Kim Jong Il's death puts deal to suspend uranium enrichment in jeopardy

In this Oct. 10, 2010 photo, North Korean leader Kim Jong Il applauds following a massive military parade marking the 65th anniversary of the communist nation's ruling Workers' Party in Pyongyang, North Korea. File,AP Photo/Vincent Yu

In this Oct. 10, 2010 photo, North Korean leader Kim Jong Il applauds following a massive military parade marking the 65th anniversary of the communist nation's ruling Workers' Party in Pyongyang, North Korea.
In this Oct. 10, 2010 photo, North Korean leader Kim Jong Il applauds following a massive military parade marking the 65th anniversary of the communist nation's ruling Workers' Party in Pyongyang, North Korea.
File,AP Photo/Vincent Yu

Updated 1:30 p.m. ET

Following , which was announced last night, a significant deal with North Korea that could mean the suspension of their uranium enrichment program is now in jeopardy, a senior administration official said this morning.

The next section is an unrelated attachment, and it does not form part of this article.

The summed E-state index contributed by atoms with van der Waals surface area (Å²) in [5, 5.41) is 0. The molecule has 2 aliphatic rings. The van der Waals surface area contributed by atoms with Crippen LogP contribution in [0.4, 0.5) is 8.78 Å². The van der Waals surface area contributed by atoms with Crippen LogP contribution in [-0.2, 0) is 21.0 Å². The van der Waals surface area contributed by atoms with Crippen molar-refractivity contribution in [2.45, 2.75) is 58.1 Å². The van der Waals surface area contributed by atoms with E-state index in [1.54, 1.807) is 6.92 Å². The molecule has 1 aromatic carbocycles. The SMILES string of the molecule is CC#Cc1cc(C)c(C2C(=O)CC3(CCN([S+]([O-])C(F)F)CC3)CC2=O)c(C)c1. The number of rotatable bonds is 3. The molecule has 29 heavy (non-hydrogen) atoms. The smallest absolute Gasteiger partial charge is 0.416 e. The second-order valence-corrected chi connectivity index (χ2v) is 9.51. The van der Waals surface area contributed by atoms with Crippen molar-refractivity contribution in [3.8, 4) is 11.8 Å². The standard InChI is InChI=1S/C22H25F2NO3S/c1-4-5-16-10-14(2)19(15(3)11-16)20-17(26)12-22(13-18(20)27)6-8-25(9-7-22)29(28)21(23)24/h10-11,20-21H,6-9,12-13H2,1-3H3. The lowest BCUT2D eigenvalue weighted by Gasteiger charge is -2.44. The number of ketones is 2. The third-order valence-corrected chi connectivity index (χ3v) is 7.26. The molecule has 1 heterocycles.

This week, the Obama administration was poised to announce that the U.S. would make a large donation of food aid, the first important development after months of secretive diplomatic talks. In exchange, the North Koreans were expected to announce they would suspend their controversial uranium enrichment program.

Instability on the Korean peninsula is also a chief concern for the Obama administration. There will be an uncertain period as they work through their succession, the senior official said. Pentagon spokesman George Little said there has been no change to U.S. force levels in South Korea so far. The U.S. has about 28,000 troops in South Korea.

President Obama was informed of Kim Jong Il's death last night and quickly called his close friend, South Korean President Lee Myung-bak at midnight.

In the call, the president reaffirmed "the United States' strong commitment to the stability of the Korean Peninsula and the security of our close ally, the Republic of Korea," the White House said in a statement.

Also Monday, Defense Secretary Leon Panetta spoke for about 15 minutes with his South Korean counterpart, Defense Minister Gen. Kim Kwan-jin.

"The secretary conveyed to Minister Kim the strong commitment of the United States to peninsular stability and to our alliance. He made it clear that the United States stands with the Republic of Korea in this time of uncertainty," said Pentagon spokesman Little. "Both men agreed that it was critical to remain prudent with respect to all matters related to our security posture there, and pledged to keep one another informed in the coming days."

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